How you handle waking up in the middle of the night has a big impact on your odds of falling back asleep quickly. Here’s how to play your cards right.
This content was created by the National Sleep Foundation
There are lots of reasons you might wake up during the night, from drinking a little too much wine before bed to hearing a loud noise outside your window. In fact, you may wake up as many as six to eight times each night without even realizing it. The problem occurs when you find yourself wide-awake and struggling to drift back to sleep. At these moments, the right strategy can make all the difference. Here’s how to get back to sleep quickly.
Avoid Your Phone
It might seem as though a mindless activity like scrolling through your Facebook newsfeed is just the thing to soothe you to sleep. But it could backfire, big time. Not only can social media (or email, or video games) be a giant black hole with the potential to suck you in for far longer than you intended, but the light from those devices can actually mess with certain hormones in your body that make you feel like it’s time to wake up—even when it’s 3 AM.
Get Out of Bed
It might seem counterintuitive to get up when you want so desperately to fall asleep. But if you’re tossing and turning for more than 20 minutes, you run the risk of creating a negative association between the stress of not sleeping and the space you are lying in. Consider it a re-set: Get up, go to a different room, and do a quiet, soothing activity, like reading a book or sipping a cup of herbal tea. Turn on as few lights as possible to remind your body that it’s still nighttime, and when your eyelids start to droop, try returning to your bed.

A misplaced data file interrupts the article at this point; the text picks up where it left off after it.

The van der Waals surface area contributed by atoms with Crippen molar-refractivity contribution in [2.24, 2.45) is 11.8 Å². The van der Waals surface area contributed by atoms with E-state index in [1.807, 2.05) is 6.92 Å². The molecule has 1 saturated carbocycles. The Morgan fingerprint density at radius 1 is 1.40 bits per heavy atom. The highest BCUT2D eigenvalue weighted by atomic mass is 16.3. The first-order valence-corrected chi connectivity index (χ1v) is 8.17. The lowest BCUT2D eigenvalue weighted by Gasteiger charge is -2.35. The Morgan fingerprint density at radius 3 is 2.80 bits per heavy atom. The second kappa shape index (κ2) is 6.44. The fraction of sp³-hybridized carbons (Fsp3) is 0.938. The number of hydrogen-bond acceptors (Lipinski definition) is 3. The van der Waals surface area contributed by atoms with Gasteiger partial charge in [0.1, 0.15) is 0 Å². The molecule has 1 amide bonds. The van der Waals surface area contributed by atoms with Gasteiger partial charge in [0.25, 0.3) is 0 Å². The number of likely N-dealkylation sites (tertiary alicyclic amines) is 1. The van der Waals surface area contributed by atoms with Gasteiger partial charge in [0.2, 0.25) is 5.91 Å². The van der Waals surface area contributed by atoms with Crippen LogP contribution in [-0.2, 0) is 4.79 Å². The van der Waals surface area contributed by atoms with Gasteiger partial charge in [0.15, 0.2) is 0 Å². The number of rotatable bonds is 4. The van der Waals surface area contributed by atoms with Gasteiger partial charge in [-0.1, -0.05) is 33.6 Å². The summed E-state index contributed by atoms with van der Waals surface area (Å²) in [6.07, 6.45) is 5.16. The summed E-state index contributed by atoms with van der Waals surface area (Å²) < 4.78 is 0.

Cover the Clock
You may be familiar with the expression “A watched pot doesn’t boil.” Something similar could be said of a watched clock: Constantly checking to see what time it is, how long you’ve been awake, and how many minutes and hours are left until morning can cause stress and anxiety to build, making it difficult to fall back asleep. Before you know it, you’re stuck in a frustrating cycle where your inability to sleep causes stress and your stress keeps you from sleeping. Turn your clock toward the wall or toss a shirt over it to keep yourself from sneaking a peek.
Progressive muscle relaxation is one way to get your mind and body to zone out. To try it, start by tensing your toes for five seconds, then relaxing them. Repeat the pattern of tensing and relaxing your muscles, working gradually from your feet up your body to your neck. Or, take deep breaths, feeling your belly rise and fall with each one. Another familiar strategy: Count backwards from 100. Whatever approach you choose, the goal is to focus on the present moment and let go of any tension or racing thoughts that are keeping you awake.
Follow Sleep-Friendly Habits
Going to bed and waking up at roughly the same time each day can prevent nighttime disturbances by getting you into a dependable sleep routine. Likewise, the choices you make throughout the day affect how soundly you sleep at night: Getting regular exercise, cutting out caffeine after lunch, and taking time at the end of the day to wind down before turning in can all lead to more restorative shut-eye.